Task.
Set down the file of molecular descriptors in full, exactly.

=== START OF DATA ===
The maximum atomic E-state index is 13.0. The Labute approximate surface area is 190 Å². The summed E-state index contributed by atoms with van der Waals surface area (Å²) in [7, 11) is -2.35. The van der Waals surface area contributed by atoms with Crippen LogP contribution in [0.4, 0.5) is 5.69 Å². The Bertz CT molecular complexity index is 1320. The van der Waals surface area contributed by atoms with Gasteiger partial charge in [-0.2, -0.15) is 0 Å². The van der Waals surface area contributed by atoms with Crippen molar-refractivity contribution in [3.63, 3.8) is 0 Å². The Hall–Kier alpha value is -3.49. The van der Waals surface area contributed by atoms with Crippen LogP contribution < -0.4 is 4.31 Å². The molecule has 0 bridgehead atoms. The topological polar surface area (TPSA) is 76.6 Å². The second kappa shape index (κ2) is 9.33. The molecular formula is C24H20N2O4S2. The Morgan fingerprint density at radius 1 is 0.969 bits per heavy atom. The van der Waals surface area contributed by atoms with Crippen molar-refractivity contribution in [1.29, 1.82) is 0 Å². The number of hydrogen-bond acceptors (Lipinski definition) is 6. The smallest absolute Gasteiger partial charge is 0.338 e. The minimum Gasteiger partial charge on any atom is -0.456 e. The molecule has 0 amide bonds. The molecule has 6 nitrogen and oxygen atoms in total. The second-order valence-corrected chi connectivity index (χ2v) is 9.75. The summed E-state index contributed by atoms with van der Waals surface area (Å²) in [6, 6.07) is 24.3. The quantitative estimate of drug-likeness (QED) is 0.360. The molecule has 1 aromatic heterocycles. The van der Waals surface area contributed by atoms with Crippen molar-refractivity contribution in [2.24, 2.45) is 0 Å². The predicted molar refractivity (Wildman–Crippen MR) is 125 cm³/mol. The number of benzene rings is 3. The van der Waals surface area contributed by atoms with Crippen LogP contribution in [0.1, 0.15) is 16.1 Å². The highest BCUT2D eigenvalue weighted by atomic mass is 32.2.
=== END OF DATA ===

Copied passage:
The maximum atomic E-state index is 13.0. The Labute approximate surface area is 190 Å². The summed E-state index contributed by atoms with van der Waals surface area (Å²) in [7, 11) is -2.35. The van der Waals surface area contributed by atoms with Crippen LogP contribution in [0.4, 0.5) is 5.69 Å². The Bertz CT molecular complexity index is 1320. The van der Waals surface area contributed by atoms with Gasteiger partial charge in [-0.2, -0.15) is 0 Å². The van der Waals surface area contributed by atoms with Crippen molar-refractivity contribution in [3.63, 3.8) is 0 Å². The Hall–Kier alpha value is -3.49. The van der Waals surface area contributed by atoms with Crippen LogP contribution < -0.4 is 4.31 Å². The molecule has 0 bridgehead atoms. The topological polar surface area (TPSA) is 76.6 Å². The second kappa shape index (κ2) is 9.33. The molecular formula is C24H20N2O4S2. The Morgan fingerprint density at radius 1 is 0.969 bits per heavy atom. The van der Waals surface area contributed by atoms with Crippen molar-refractivity contribution in [1.29, 1.82) is 0 Å². The number of hydrogen-bond acceptors (Lipinski definition) is 6. The smallest absolute Gasteiger partial charge is 0.338 e. The minimum Gasteiger partial charge on any atom is -0.456 e. The molecule has 0 amide bonds. The molecule has 6 nitrogen and oxygen atoms in total. The second-order valence-corrected chi connectivity index (χ2v) is 9.75. The summed E-state index contributed by atoms with van der Waals surface area (Å²) in [6, 6.07) is 24.3. The quantitative estimate of drug-likeness (QED) is 0.360. The molecule has 1 aromatic heterocycles. The van der Waals surface area contributed by atoms with Crippen molar-refractivity contribution in [2.24, 2.45) is 0 Å². The predicted molar refractivity (Wildman–Crippen MR) is 125 cm³/mol. The number of benzene rings is 3. The van der Waals surface area contributed by atoms with Crippen LogP contribution in [0.1, 0.15) is 16.1 Å². The highest BCUT2D eigenvalue weighted by atomic mass is 32.2.